Momofuku Noodle Bar (Toronto)

Location: Toronto, Canada
Address: 190 University Avenue
Website: http://momofuku.com/toronto/noodle-bar-to/
Type of Meal: Dinner

The Momofuku ramen ($15) was good contrary to most reviews - chewy noodles and flavourful salty broth. Indeed it didn't taste that much better than what you can purchase at other ramen restaurants, but certainly wasn't bad. The egg was different, poached rather than hard boiled, however somewhat ruins the broth as it quickly mixes into it and I’d prefer the broth clear.
Momofuku ramen
I wish the Toronto location would have the spicy chicken ramen being offered in NYC; I found the pork belly accompanying the noodles to be too similar to what you get with the pork bao. Perhaps, Momofuku should consider offering a plain version (no proteins) and allowing customers to customize their ramen by paying for additional "side" choices - essentially using the pork belly, chicken, chicken wings, kimchi, etc. that they already serve.

What I miss most is the shichimi togarashi (Japanese seven spice powder) that you normally get at Toronto and Japan restaurants that you can sprinkle into your bowl.  Something about that bright orange MSG powder screams ramen to me!

In my opinion, the pork bao ($10) is more original although not recommended to health obsessed individuals. Two slices of fatty pork belly wrapped in a soft sweet white bread smeared with sweet hoisin sauce, boiled cucumber slices and fresh scallions, undeniably a decadent bun. I’d like to see how the bao would taste if the pork belly skin was crispy - I think it'd provide a nice contrast to all the soft ingredients and also set the bao apart from the Momofuku ramen's pork belly. If you like Peking duck from Shanghainese restaurants you will likely enjoy these.







Pork bao

I didn’t have it myself, but my husband advises the chicken bao ($9) was good.  Made with shredded chicken with pieces of crispy skin, likely what’s used in the chicken and rice dish, it’s similarly wrapped in the soft white bun and flavour with hoisin sauce.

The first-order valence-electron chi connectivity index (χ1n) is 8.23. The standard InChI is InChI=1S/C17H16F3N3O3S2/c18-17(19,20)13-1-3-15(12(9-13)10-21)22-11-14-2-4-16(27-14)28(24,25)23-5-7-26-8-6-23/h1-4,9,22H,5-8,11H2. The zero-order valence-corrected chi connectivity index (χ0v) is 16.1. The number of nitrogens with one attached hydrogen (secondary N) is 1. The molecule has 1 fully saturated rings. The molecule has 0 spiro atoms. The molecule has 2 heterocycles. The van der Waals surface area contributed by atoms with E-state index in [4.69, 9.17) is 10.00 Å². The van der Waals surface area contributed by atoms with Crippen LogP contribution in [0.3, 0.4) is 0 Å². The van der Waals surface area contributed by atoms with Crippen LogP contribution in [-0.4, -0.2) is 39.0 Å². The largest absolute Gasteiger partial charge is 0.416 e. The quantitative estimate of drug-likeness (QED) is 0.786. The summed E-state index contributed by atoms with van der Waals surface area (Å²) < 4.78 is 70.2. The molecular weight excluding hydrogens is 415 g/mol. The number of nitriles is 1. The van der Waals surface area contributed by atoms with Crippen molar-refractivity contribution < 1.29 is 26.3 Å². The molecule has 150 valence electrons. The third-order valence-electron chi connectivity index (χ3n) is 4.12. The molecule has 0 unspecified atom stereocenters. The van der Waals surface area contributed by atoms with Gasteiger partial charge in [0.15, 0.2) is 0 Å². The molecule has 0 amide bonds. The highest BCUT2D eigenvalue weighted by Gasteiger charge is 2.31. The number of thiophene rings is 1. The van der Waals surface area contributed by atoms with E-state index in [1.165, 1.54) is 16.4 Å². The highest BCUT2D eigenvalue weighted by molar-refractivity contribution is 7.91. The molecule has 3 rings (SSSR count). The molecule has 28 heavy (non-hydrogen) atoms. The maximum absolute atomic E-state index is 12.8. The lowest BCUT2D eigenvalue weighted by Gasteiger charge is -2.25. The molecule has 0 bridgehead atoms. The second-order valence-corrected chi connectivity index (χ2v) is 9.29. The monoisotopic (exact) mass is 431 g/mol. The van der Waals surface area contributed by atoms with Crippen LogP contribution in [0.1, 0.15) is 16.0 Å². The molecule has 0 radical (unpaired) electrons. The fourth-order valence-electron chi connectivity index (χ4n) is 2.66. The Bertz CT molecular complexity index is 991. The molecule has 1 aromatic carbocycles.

Chicken bao

The chicken and egg rice ($15) sounds uninspiring but is still decent.  Sticky Japanese rice with teriyaki sauce and the same soft poached egg in the ramen, it’s a relatively safe option for those who may not like the fattiness of the other dishes.  I did like the poached egg in this dish as it breaks and mixes in to coat the rice. The chicken was tender and had a great flavourful crispy skin.

Chicken and rice

Two items that was not on their website’s menu being offered that night included:
  • Very spicy noodles ($12) – unlike their chilled spicy noodles this is warm and vegetarian.  I had a bite and it was very spicy!  Luckily, it comes with cucumbers and scallions which help to calm down the heat.

  • Clams with vermicelli ($18) – very different from other dishes which is nice after having so many similar items.  The the vermicelli is pan fried so that the top part is crispy and becomes a noodle cake – similar to the crispy yellow Cantonese chow mein.  Compared to the ramen, the dish is a bit bland as the sauce covering the noodles isn’t flavourful enough.  If there was a bit more clam juices to soak into the vermicelli it should taste better.  But, there was a fair portion of clams that were cooked perfectly.

For sides we tried the smoked chicken wings ($12), glazed with teriyaki sauce, then baked (?) and finished off with a sprinkling of scallions. I like the freshness of scallion but other than that it’s nothing you couldn't make yourself quite easily.  The kimchi ($6) arrived in a mini mason jar and was actually a pretty decent sized portion.  The kimchi is fresh and crispy, not overly fermented, nonetheless not spicy enough for my taste.

Chicken wings

To end the meal we tried their rice pudding ($6) which is very thick and not too sweet.  I love when you mix in the watery caramel sauce in the bottom of the jar into the mixture.  We also had the chocolate mousse ($7) with crispy rice; rich tasting and certainly meant to be shared. 


Overall, Momofuku is good and I'd say serves tasty Westernized versions of Japanese, Korean and Chinese dishes. There wasn't a dish I didn't like that meal.  At the same time, I didn't experience a excuse me while I close my eyes and drool moment, so if there's a line-up I'd go somewhere else.  One day will try the other two Momofuku restaurants; hopefully, these will be more inspiring.

Overall mark - 7 out of 10


____________________________
Gastro World's Grading System
  • Anything under 5 - I really disliked and will never go back
  • 6 - decent restaurant but I likely won't return
  • 7 - decent restaurant and I will likely return
  • 8 - great restaurant that I'd be happy to recommend
  • 9 - fantastic restaurant that I would love to visit regularly and highly recommend
  • 10 - absolute perfection!
For further general discussions about this blog please refer to http://gastroworldblog.blogspot.com/2012/09/welcome-to-gastro-world.html